"1) Seti I: Slow, root chakra build into chants, birds, and distant children. Impending -- an air of expectation. Tar & dumbeks bring in rhythm tracks as ululating cries penetrate, a wild dance of the breaking dawn or maybe a Ghengis Khan and his musical hoards descending to liberate captive children from their schoolbooks. As with many tracks on this CD, distant voices, not quite understood, evoke and compel, suggest and draw out meanings hidden just below the surface.2) Obsidian: Whispers of a pulsating white light with flowing & merging synth chords -- UFO entities descend in a maelstrom of 150+ bpm light & nimble dance. Soaring, airy vocals weave between flowing and staccato elements. The driving dance gives way, in the end, to layered vocals.3) Creme Egg: Chanting & percussion, layering in synths, and finally adding vocal choruses reminiscent of Nusrat Fateh Ali Khan.4) Glove Puppet: Mournful strings and synth with plaintive female vocals "please remember what I look like ... tried to burn me, wouldn't listen, I died ..." The voice of every girlfriend I ever walked away from.5) Gizeh: Begins with the moan of the dead and the command of their demon taskmasters. Slow synthesizers slide in with hints of percussion. Exotic reed sounds come to dominate. Pain. Frenetic percussion with a heavy rhythmic percussive synthesizer (sharp attack with moderate sustain) fades & builds to complement reeds. Crescendos with underlying undecipherable muttering voices before a denouement that ends with a short spoken Arabic (?) phrase. 6) How Much Reality Can You Take?: Ambient world dance track. Repeats the same loop for the first minute, gradually adding instruments, then lets synthesizers carry melody and move on.7) B2: Flowing, lyrical slow dance. Opening, mind-opening, eye-opening, eyes closed. Whispering airy voices. Vox Dea. Flowing synthesizers, strings over rhythms. 8) Fake it Til you Make It: Starts with echoes of a fascist harangue and marching feet, moves into a flowing and Floydescent guitar. Psychedelically modulated, like some Dark Side of the Moon out take. Yet, this is not really derivative, it continues to maintain continuity with Igizeh. Gradually fades out at about five minutes ... "you don't have to be sad to cry" ... an upbeat synth drum pattern erupts, a trap set jams in, then keyboards, like the Deep Purple organist on a shamanic journey--an Egyptian shamanic journey. After about four minutes of that, the music shifts back to its original Floydescent mode, although with different instrumentation until it fades out. At 11 minutes plus, the longest piece on the disk.9) Sixty Sixteen: Moody tone poem, open in stillness. Slow, drifting with exotic plucked melody over electronic chords. Evolves. Builds. Place of stillness. Slightly more insistent motif briefly prevails, then shrinks as all fades out to the winds.(If you'd like to discuss this CD or review in more depths, click on the "about me" link above & drop me an email. Thanks!)"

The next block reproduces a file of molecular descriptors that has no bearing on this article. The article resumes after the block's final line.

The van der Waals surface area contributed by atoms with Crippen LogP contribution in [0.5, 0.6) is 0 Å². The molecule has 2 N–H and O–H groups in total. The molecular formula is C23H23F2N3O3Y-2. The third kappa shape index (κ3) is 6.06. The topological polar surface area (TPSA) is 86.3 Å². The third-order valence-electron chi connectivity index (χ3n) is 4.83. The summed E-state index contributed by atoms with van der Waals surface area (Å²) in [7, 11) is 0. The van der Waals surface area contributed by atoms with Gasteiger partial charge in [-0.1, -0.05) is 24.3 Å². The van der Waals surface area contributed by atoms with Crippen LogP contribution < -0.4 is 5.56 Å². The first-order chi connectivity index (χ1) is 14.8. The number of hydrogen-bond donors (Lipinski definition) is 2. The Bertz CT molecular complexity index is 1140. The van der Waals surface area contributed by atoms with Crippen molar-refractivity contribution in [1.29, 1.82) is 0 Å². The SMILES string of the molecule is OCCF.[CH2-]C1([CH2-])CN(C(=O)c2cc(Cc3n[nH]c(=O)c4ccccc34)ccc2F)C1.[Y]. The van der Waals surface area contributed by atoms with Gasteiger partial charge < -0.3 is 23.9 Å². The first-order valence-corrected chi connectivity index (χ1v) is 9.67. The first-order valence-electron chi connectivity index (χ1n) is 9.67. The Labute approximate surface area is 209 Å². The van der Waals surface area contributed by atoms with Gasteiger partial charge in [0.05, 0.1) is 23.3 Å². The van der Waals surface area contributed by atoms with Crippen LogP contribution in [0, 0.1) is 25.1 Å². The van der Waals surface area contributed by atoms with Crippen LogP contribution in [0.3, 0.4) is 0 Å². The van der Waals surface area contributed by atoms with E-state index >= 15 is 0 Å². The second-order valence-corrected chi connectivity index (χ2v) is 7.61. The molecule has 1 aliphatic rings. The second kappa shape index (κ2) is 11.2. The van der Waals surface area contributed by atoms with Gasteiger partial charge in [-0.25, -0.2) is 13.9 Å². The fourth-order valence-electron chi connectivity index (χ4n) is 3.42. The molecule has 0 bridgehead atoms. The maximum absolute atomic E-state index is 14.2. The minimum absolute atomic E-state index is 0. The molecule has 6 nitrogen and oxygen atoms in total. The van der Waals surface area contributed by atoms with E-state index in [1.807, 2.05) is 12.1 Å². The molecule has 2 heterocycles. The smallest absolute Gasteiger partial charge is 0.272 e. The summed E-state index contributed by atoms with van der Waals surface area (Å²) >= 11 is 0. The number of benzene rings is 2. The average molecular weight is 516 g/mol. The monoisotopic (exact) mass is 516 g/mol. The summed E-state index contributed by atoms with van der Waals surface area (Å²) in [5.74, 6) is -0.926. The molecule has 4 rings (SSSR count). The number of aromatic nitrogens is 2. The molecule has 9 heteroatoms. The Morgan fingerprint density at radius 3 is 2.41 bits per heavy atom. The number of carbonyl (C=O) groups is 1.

More Magical Sounds